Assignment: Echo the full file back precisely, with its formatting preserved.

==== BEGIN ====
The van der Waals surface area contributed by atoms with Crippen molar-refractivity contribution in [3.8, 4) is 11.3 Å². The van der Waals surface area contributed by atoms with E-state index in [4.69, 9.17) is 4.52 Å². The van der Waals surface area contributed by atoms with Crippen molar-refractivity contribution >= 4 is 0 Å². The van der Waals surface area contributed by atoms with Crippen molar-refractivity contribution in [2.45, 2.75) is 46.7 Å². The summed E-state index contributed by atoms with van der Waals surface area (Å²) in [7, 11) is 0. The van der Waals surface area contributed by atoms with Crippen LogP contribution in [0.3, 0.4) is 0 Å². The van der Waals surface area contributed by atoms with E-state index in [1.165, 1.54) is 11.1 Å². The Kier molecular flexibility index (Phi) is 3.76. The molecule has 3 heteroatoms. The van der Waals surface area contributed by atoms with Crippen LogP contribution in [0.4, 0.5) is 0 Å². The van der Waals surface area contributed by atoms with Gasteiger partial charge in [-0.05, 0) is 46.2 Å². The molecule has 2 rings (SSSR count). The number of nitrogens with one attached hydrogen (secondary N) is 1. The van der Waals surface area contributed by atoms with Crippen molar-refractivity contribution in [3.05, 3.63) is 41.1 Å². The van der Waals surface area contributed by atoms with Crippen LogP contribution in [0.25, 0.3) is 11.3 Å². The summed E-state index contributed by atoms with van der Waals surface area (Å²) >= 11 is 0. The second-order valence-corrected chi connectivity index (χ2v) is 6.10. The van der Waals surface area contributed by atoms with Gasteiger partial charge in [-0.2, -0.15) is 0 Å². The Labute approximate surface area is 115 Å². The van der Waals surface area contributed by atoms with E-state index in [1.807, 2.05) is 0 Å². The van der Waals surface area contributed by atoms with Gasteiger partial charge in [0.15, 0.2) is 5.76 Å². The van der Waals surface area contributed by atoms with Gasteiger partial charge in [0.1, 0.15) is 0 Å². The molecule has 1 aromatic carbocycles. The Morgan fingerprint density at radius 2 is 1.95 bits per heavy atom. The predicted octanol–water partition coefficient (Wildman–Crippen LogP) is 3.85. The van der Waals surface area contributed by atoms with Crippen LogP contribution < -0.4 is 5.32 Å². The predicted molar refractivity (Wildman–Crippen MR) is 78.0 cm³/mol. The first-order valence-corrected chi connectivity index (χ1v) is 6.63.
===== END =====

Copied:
The van der Waals surface area contributed by atoms with Crippen molar-refractivity contribution in [3.8, 4) is 11.3 Å². The van der Waals surface area contributed by atoms with E-state index in [4.69, 9.17) is 4.52 Å². The van der Waals surface area contributed by atoms with Crippen molar-refractivity contribution >= 4 is 0 Å². The van der Waals surface area contributed by atoms with Crippen molar-refractivity contribution in [2.45, 2.75) is 46.7 Å². The summed E-state index contributed by atoms with van der Waals surface area (Å²) in [7, 11) is 0. The van der Waals surface area contributed by atoms with Crippen LogP contribution in [0.3, 0.4) is 0 Å². The van der Waals surface area contributed by atoms with E-state index in [1.165, 1.54) is 11.1 Å². The Kier molecular flexibility index (Phi) is 3.76. The molecule has 3 heteroatoms. The van der Waals surface area contributed by atoms with Crippen LogP contribution in [0.4, 0.5) is 0 Å². The van der Waals surface area contributed by atoms with Gasteiger partial charge in [-0.05, 0) is 46.2 Å². The molecule has 2 rings (SSSR count). The number of nitrogens with one attached hydrogen (secondary N) is 1. The van der Waals surface area contributed by atoms with Crippen molar-refractivity contribution in [3.05, 3.63) is 41.1 Å². The van der Waals surface area contributed by atoms with Crippen LogP contribution in [0.25, 0.3) is 11.3 Å². The summed E-state index contributed by atoms with van der Waals surface area (Å²) >= 11 is 0. The second-order valence-corrected chi connectivity index (χ2v) is 6.10. The van der Waals surface area contributed by atoms with Gasteiger partial charge in [-0.2, -0.15) is 0 Å². The Labute approximate surface area is 115 Å². The van der Waals surface area contributed by atoms with E-state index in [1.807, 2.05) is 0 Å². The van der Waals surface area contributed by atoms with Gasteiger partial charge in [0.15, 0.2) is 5.76 Å². The van der Waals surface area contributed by atoms with Gasteiger partial charge in [0.1, 0.15) is 0 Å². The molecule has 1 aromatic carbocycles. The Morgan fingerprint density at radius 2 is 1.95 bits per heavy atom. The predicted octanol–water partition coefficient (Wildman–Crippen LogP) is 3.85. The van der Waals surface area contributed by atoms with Crippen LogP contribution < -0.4 is 5.32 Å². The predicted molar refractivity (Wildman–Crippen MR) is 78.0 cm³/mol. The first-order valence-corrected chi connectivity index (χ1v) is 6.63.